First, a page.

The best answer to “When should my child begin lifting weights” is “when they need to.”  When a child is able to focus on an organized training in which they execute and repeat all of the involved skills and drills correctly, add a challenge and slowly progress over time.

Brett Klika C.S.C.S., Director of Athletics at Fitness Quest 10 and founder of www.brettklika.com, is a world- renowned human performance specialist, motivational speaker, author, and educator. He uses this knowledge and experience to motivate individuals and audiences around the world through his writing, speaking, DVD’s, and personal correspondence. For more information and video on exercises, programs, and any other information on losing fat and creating the body you have always wanted, check out The Underground Workout Manual – Exercise and Fat Loss in the Real World at www.undergroundworkoutmanual.com.

Exercise Tips for New Moms by Tatum Rebelle

5 Essential Exercise Tips for New Moms

Get back to the basics:
Before resuming your exercise program post-delivery, always seek medical clearance from your doctor! It seems like there is always a new fitness trend promising quick and easy results. Do not fall for the marketing gimmicks! Stick to the fundamentals that have been proven to work.

For example, by exercising larger muscle groups you will burn more calories. Doing intervals is a great way to add intensity for even faster results. Walking each day is great exercise for both the mind and body.

Work smarter not harder:
Finding time to exercise as a new mom can be tough! Your daily workouts can be included in the activities that you’re already doing by learning exercises that include your baby.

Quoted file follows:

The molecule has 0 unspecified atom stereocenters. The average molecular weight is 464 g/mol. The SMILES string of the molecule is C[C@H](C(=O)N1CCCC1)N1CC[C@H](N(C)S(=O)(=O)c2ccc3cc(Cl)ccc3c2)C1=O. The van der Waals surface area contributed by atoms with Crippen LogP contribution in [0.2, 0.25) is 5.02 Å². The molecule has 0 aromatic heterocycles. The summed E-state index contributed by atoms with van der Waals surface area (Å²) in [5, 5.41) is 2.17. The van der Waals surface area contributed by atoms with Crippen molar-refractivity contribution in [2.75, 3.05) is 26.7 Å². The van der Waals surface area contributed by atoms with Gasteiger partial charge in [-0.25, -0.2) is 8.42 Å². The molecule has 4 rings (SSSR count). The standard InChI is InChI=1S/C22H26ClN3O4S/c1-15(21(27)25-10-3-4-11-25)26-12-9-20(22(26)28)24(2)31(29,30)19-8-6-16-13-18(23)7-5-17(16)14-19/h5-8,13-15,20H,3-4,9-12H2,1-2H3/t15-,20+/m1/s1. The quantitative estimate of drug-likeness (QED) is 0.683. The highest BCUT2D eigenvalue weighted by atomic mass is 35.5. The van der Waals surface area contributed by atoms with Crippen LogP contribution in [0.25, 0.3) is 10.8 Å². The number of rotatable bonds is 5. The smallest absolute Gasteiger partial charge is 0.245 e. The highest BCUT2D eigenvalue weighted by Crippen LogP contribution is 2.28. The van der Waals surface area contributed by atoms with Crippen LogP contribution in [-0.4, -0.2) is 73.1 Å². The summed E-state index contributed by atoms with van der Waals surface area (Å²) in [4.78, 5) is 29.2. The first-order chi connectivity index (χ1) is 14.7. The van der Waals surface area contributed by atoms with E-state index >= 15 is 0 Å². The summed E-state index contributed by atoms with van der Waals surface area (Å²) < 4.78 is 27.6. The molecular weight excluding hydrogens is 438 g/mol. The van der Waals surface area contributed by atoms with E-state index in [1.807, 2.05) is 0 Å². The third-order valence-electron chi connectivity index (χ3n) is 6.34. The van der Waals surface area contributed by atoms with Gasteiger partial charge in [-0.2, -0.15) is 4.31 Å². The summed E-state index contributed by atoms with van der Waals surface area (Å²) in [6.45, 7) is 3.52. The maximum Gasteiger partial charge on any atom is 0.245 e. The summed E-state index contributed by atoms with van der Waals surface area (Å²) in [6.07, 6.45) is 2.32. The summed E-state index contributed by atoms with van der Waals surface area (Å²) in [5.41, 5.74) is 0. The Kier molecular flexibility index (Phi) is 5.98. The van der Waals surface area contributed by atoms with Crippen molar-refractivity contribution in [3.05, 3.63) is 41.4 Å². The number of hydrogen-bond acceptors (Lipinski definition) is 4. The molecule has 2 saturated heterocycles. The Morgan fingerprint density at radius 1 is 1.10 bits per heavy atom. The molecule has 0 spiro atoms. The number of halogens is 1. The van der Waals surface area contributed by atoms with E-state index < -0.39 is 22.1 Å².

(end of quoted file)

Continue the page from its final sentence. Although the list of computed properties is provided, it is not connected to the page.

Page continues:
Squats are tough on your thighs, and soothing for your baby. They can be done as you hold him or her against your chest and benefit you both. Exercises like pushups, plank, cat-cow, and bird-dog can be performed with your baby is lying underneath while giving them kisses and smiles. It’s a fun way to enjoy time together while also doing something good for you.

Invest in inexpensive equipment for your home like a stability ball and resistance band. That way there is no excuse not workout when you can’t get to the gym.

Walk before you run:
Build slowly back to your pre-pregnancy fitness routine. Do not simply jump right back in to what you were doing before.

It is necessary to repair the deeper ab muscles that have been stretched first. Do not start with crunches. You can begin to rehab your abs with deep breathing exercises, plank, bridge, and pelvic tilt.

If you were a runner then start with walking and jogging before returning to running. If you lifted heavy weights, start lighter and do high repetitions.